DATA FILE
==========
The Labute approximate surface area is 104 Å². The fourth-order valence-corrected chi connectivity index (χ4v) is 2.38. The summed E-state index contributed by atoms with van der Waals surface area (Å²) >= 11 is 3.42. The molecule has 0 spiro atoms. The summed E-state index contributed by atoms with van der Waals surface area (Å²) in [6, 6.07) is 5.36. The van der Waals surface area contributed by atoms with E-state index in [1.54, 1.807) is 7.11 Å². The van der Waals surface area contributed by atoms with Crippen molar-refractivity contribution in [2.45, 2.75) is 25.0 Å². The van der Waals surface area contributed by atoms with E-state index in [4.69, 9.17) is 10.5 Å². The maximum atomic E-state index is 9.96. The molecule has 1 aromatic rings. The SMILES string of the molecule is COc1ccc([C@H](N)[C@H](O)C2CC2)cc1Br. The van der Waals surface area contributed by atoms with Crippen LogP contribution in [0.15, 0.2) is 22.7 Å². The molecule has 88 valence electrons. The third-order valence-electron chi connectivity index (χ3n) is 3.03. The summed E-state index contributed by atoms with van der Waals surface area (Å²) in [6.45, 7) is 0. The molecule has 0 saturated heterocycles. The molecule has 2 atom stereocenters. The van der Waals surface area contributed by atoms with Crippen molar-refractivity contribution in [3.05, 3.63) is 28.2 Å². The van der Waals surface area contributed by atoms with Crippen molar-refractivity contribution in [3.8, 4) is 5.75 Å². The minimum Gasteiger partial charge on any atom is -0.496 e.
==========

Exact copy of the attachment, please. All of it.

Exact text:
The Labute approximate surface area is 104 Å². The fourth-order valence-corrected chi connectivity index (χ4v) is 2.38. The summed E-state index contributed by atoms with van der Waals surface area (Å²) >= 11 is 3.42. The molecule has 0 spiro atoms. The summed E-state index contributed by atoms with van der Waals surface area (Å²) in [6, 6.07) is 5.36. The van der Waals surface area contributed by atoms with E-state index in [1.54, 1.807) is 7.11 Å². The van der Waals surface area contributed by atoms with Crippen molar-refractivity contribution in [2.45, 2.75) is 25.0 Å². The van der Waals surface area contributed by atoms with E-state index in [4.69, 9.17) is 10.5 Å². The maximum atomic E-state index is 9.96. The molecule has 1 aromatic rings. The SMILES string of the molecule is COc1ccc([C@H](N)[C@H](O)C2CC2)cc1Br. The van der Waals surface area contributed by atoms with Crippen LogP contribution in [0.15, 0.2) is 22.7 Å². The molecule has 88 valence electrons. The third-order valence-electron chi connectivity index (χ3n) is 3.03. The summed E-state index contributed by atoms with van der Waals surface area (Å²) in [6.45, 7) is 0. The molecule has 0 saturated heterocycles. The molecule has 2 atom stereocenters. The van der Waals surface area contributed by atoms with Crippen molar-refractivity contribution in [3.05, 3.63) is 28.2 Å². The van der Waals surface area contributed by atoms with Crippen molar-refractivity contribution in [3.8, 4) is 5.75 Å². The minimum Gasteiger partial charge on any atom is -0.496 e.